Day In The Life – Shark Spotter


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Day in the life : spotting sharks with Monwabisi Sikhweyiya.

Trekking up the mountain to the lookout point, flying flags and constantly scanning the bay for any sign of one of the most powerful creatures in the world – sharks – this is the scary but spectacular life of a shark spotter.

LIVE tagged along with Monwabisi Sikhweyiya to get a peek of what goes on in the day of a spotter.

Gone are the times when police officers, teachers, nurses and fire fighters were the only heroes out there; shark spotters are making their way to hero-ville. In 2004, businesses along Muizenberg Beach’s Surfers’ Corner started losing clients due to an increase in the number of people being attacked by sharks. As a result they decided to form what we know today as the shark spotters programme, which works to safeguard six beaches around Cape Town: Muizenberg, Fish Hoek, Clovelly, Glencairn, Noodhoek and St. James. Shark spotters are responsible for safeguarding swimmers and surfers by constantly checking for any signs of great white sharks.

Field manager of the shark spotters, Monwabisi Sikhweyiya is a humble man who is passionate about saving lives. He joined the lifesaving initiative at the age of 16, and was one of the founders of the spotting programme in 2004. Driving around in a shark spotters vehicle, he makes sure that his colleagues are stationed at their designated lookout points, the right flags are flown, and that the spotters receive their lunch goodie-bags sponsored by Barra Udas restaurant.

If my son woke up one day and said he wants to be a shark spotter, I would definitely give him a go-ahead. It’s not about making money, it’s about making a difference by saving someone else’s life,” Monwabisi told LIVE.

The challenging and demanding job of a spotter begins at 7am and ends at 7pm every day. They are responsible for spotting sharks in the water and warning beach lovers if this opportunistic killer has been identified. The main duties of a shark spotter include going up to the mountain to their lookout points to check for sharks by scanning the sea using binoculars, and checking for other marine mammals e.g. dolphins and seals (the presence of these mammals often means the enormous white shark may not be far behind). Flying different coloured flags that carry specific messages from “all safe” to “a shark has been spotted and you should get out of the water immediately”: this is the life of a shark spotter.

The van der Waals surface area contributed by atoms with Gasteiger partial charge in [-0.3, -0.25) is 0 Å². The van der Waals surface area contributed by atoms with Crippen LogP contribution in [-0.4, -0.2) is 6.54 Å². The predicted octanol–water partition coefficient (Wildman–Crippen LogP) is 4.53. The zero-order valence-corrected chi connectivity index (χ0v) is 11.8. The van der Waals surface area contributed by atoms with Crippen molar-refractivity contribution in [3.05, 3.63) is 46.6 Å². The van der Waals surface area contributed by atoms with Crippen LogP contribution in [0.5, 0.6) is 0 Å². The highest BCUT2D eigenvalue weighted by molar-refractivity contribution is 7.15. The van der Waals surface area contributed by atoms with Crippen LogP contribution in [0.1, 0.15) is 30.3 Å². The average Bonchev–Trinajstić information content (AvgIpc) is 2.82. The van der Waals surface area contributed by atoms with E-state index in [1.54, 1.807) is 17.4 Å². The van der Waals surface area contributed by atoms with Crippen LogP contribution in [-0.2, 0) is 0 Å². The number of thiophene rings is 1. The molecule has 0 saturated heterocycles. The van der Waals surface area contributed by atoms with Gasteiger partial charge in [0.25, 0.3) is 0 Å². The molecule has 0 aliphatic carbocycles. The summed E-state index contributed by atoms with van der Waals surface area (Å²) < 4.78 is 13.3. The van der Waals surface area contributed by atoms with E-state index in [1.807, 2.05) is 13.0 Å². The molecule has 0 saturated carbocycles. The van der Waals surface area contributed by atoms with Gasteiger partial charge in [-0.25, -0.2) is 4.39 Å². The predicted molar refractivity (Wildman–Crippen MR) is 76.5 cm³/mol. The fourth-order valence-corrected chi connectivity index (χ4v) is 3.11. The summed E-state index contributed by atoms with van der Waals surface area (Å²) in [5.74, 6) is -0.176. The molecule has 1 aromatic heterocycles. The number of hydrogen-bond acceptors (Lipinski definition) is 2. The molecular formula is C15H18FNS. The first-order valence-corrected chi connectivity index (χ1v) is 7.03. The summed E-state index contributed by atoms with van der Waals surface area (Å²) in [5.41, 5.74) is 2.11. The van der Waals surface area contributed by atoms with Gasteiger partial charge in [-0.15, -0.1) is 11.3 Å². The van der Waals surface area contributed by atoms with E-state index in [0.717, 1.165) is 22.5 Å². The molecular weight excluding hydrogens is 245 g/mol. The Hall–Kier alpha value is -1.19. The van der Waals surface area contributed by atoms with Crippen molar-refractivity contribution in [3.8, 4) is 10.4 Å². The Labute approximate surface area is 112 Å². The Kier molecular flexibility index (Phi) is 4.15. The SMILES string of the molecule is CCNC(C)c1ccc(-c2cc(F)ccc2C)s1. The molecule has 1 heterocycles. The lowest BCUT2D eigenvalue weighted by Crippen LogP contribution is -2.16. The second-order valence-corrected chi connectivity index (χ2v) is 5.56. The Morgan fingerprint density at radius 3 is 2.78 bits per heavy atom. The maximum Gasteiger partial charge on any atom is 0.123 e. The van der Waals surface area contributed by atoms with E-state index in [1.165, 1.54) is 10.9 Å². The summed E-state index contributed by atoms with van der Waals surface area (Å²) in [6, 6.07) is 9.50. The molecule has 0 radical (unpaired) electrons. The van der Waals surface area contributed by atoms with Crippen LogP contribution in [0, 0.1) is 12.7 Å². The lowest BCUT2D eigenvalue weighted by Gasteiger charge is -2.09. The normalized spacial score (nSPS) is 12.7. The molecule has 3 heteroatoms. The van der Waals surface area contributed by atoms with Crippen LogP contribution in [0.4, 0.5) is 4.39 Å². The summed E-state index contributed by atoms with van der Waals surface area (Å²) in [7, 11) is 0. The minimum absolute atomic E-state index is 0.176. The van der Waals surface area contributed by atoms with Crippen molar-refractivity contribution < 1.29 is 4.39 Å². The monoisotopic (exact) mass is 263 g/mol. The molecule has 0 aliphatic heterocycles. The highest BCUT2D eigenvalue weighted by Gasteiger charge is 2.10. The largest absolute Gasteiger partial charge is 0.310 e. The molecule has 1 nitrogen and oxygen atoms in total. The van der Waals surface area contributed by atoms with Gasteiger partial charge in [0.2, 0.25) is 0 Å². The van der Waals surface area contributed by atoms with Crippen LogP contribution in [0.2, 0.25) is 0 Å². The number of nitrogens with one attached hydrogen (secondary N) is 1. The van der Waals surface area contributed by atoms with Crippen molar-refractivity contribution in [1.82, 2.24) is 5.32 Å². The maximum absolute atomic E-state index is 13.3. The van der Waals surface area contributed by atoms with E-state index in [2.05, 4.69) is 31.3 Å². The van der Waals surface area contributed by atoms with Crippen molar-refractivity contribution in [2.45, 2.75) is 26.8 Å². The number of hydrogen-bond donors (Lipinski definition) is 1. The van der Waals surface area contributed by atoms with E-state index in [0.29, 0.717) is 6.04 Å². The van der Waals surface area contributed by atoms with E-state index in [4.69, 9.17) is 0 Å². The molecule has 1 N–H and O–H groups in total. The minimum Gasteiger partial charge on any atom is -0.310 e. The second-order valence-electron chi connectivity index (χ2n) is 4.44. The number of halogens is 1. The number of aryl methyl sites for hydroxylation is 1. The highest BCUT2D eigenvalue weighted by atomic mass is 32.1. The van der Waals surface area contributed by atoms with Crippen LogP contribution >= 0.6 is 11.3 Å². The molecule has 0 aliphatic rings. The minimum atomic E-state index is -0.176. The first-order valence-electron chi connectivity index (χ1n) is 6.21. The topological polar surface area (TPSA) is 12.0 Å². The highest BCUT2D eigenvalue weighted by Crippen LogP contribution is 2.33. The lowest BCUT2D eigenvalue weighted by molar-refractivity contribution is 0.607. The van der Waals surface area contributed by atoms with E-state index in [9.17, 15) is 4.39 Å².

The shark spotters take turns working shifts on the mountain side and on the beach. Sharp eyes, polarised sunglasses (which reduce the glare on the water), binoculars and walkie-talkie radios assist the watchers in constantly scanning the bay for any signs of sharks. As rewarding as it may be to save lives, this job comes with challenges. The most difficult challenge, according to Monwabisi, is having to spot a shark after heavy rains, because the ocean water may not be clear, making it very difficult to see.

An increase in shark activity can be associated with a growth in biological activity often identified by schools of fish, the presence of marine mammals and high marine bird activity. As such the spotters work with the yellowtail fishermen, because if yellowtail are swimming around, it’s likely that hungry sharks may follow. The spotters naturally also partner with lifesavers, together keeping the beach safe by deciding how soon the public can return to the water after a shark has been spotted.

According to Monwabisi since the shark spotters programme started, Cape Town beaches have suffered only two attacks, and there have been 857 sightings. Since conditions at Cape Town beaches make barrier nets difficult (nets in the sea that keep sharks out of swimming areas) it is very important for everyone to understand the spotters’ flags, as their message could save your life.

It is now much safer to surf at Muizenberg beach,” surfer Bapi Makanya said.

And to all the girls out there with good eyesight, this scary but spectacular career is not only for guys: we can also join this amazing programme and save lives. So the next time you feel like going to the beach, don’t hesitate to holler at a shark spotter, because they are there to save your life.

We live in an area of rich natural heritage, where these animals have always existed. Conflicts occur because people have become more numerous and are entering what was once animal territory. The animals aren’t there to get us, but are just doing what comes naturally to them. As we now are in their territories, the possibility for conflict increases. So pay attention to the flags and avoid conflict!


  • Green: spotting conditions good and no sharks have been seen
  • Black: spotting conditions poor or invisible
  • Red: high shark alert
  • White: a shark has been spotted – leave the water immediately.


  • Do not swim while bleeding from a wound, sharks can scent blood within 500 metres.
  • Do not swim deeper than you can stand.
  • Stay in the breakers.
  • Look out for seals, fish and sea birds, which could all indicate the likelihood of sharks in the area.


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Writer: Thokozile